Act 5, scene 1 Quotes
Give me thy hand
And let me see thee in thy woman's weeds.
Related Characters: Orsino (speaker), Viola (Cesario)
Related Symbols: Costumes
Page Number: 5.1.285-286
Explanation and Analysis:

After finally identifying herself as a woman of noble blood to Orsino, Viola tells the court that she will return to the captain of her ship who will rightly identify her and return her clothes to her. Orsino then takes her hand and asks to see her in her "woman's weeds," or women's clothing.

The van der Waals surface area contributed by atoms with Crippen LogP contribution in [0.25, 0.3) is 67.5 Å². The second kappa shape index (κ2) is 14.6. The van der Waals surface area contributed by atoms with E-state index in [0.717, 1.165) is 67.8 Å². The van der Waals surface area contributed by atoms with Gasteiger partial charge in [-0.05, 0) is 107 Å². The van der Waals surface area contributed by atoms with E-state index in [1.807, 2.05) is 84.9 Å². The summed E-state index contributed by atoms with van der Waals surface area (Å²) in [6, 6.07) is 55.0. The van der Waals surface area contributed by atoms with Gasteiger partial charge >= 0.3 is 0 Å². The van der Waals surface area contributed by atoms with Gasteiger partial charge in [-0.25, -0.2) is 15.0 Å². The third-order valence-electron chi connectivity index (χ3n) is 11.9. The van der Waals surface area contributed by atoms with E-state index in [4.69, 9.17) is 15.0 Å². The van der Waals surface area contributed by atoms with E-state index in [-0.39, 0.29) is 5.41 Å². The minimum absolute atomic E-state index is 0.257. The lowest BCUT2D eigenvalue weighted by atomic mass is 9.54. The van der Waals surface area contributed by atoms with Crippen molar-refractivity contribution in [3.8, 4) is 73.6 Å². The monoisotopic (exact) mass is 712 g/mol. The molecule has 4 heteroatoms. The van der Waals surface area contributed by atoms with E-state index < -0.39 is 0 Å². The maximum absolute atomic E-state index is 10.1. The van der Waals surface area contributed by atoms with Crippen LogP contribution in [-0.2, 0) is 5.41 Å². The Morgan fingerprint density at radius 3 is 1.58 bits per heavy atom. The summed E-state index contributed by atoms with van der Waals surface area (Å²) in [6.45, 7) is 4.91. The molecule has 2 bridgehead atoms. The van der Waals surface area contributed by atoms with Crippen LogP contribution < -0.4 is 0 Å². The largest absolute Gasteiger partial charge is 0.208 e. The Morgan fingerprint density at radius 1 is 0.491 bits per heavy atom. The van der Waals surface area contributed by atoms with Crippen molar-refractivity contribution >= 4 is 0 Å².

Here we see how fickle or performative Orsino's love for Olivia truly is. The moment Viola reveals herself and identifies herself as not only a woman but a high class woman, he falls in love with her. This could simply be a result of the fact that Orsino's love for Olivia was merely a performance, or it could be that through her disguise, Orsino has begun to learn so much about Viola, and to love her deeply as an effeminate male comrade, that he is instantly smitten when he discovers that she is actually a woman. Of course, there are also complex issues of gender at work here (particularly as during Shakespeare's time, all the female characters would have been played by male actors), which Shakespeare uses to complicate the theme of love and (heterosexual) desire, and plays up for comic effect.